November Research Round-Up

Congratulations to our amazing research teams here in the Department of Chemistry for their publications this month!

Bowman Group:

Chen, Q., & Bowman, J. M. (2018). Quantum approaches to vibrational dynamics and spectroscopy: is ease of interpretation sacrificed as rigor increases?Physical Chemistry Chemical Physics.

Yang, B., Zhang, P., Chen, Q., Stancil, P., Bowman, J. M., Naduvalath, B., & Forrey, R. C. (2018). Inelastic Vibrational Dynamics of CS in Collision with H2 Using a Full-dimensional Potential Energy SurfacePhysical Chemistry Chemical Physics.

Dunham Group:

Hong, S., Sunita, S., Maehigashi, T., Hoffer, E. D., Dunkle, J. A., & Dunham, C. M. (2018). Mechanism of tRNA-mediated+ 1 ribosomal frameshiftingProceedings of the National Academy of Sciences115(44), 11226-11231.

Rivera, S., Young, P. G., Hoffer, E. D., Vansuch, G. E., Metzler, C. L., Dunham, C. M., & Weinert, E. E. (2018). Structural Insights into Oxygen-Dependent Signal Transduction within Globin Coupled SensorsInorganic chemistry.

Hoffer, E. D., Maehigashi, T., Fredrick, K., & Dunham, C. M. (2018). Ribosomal ambiguity (ram) mutations promote the open (off) to closed (on) transition and thereby increase miscodingNucleic Acids Research.

Hill Group:

Sullivan, K. P., Wieliczko, M., Kim, M., Yin, Q., Collins-Wildman, D. L., Mehta, A. K., … & Hill, C. L. (2018). Speciation and Dynamics in the [Co4V2W18O68] 10-/Co (II) aq/CoOx Catalytic Water Oxidation SystemACS Catalysis.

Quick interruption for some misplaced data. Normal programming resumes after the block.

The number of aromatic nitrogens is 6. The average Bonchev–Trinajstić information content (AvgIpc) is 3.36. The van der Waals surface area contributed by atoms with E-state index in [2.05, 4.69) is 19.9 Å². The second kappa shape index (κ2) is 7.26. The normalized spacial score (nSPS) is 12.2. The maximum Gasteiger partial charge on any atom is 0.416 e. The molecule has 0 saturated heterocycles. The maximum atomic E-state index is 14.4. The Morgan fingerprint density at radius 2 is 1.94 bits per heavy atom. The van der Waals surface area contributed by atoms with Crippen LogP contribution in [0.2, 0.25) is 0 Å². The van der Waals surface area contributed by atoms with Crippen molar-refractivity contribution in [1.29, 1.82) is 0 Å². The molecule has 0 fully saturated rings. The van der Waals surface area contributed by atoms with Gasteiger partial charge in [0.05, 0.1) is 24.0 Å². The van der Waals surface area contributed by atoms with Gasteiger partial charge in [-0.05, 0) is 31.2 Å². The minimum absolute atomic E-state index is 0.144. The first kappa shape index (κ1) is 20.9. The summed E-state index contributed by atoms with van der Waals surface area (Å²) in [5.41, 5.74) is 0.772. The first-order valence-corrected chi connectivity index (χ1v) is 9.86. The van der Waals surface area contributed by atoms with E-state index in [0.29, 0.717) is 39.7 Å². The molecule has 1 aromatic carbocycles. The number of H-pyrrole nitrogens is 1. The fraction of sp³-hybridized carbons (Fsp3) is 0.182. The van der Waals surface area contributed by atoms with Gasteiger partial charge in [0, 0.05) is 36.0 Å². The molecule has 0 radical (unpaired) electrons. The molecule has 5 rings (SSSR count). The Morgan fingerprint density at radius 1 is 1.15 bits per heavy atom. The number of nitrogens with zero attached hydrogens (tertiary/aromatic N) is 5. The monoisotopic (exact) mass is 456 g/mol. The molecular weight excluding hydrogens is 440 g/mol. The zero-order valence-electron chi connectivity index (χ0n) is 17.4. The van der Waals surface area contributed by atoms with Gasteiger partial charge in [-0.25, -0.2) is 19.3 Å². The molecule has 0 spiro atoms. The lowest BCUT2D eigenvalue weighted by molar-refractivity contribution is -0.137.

Kaledin, A. L., Troya, D., Karwacki, C. J., Balboa, A., Gordon, W. O., Morris, J. R., … & Musaev, D. G. (2018). Key Mechanistic Details of Paraoxon Decomposition by Polyoxometalates: Critical Role of Para-Nitro SubstitutionChemical Physics.

Lian Group:

Clark, M. L., Ge, A., Videla, P. E., Rudshteyn, B., Miller, C. J., Song, J., … & Kubiak, C. P. (2018). CO2 Reduction Catalysts on Gold Electrode Surfaces Influenced by Large Electric FieldsJournal of the American Chemical Society.

Lutz Group:

Williams, E., Jung, S. M., Coffman, J. L., & Lutz, S. (2018). Pore engineering for enhanced mass transport in encapsulin nano-compartmentsACS synthetic biology.

Musaev Group:

Kaledin, A. L., Troya, D., Karwacki, C. J., Balboa, A., Gordon, W. O., Morris, J. R., … & Musaev, D. G. (2018). Key Mechanistic Details of Paraoxon Decomposition by Polyoxometalates: Critical Role of Para-Nitro Substitution. Chemical Physics.

Salaita Group:

Hong, J., Ge, C., Jothikumar, P., Yuan, Z., Liu, B., Bai, K., … & Palin, A. (2018). A TCR mechanotransduction signaling loop induces negative selection in the thymusNature Immunology, 1.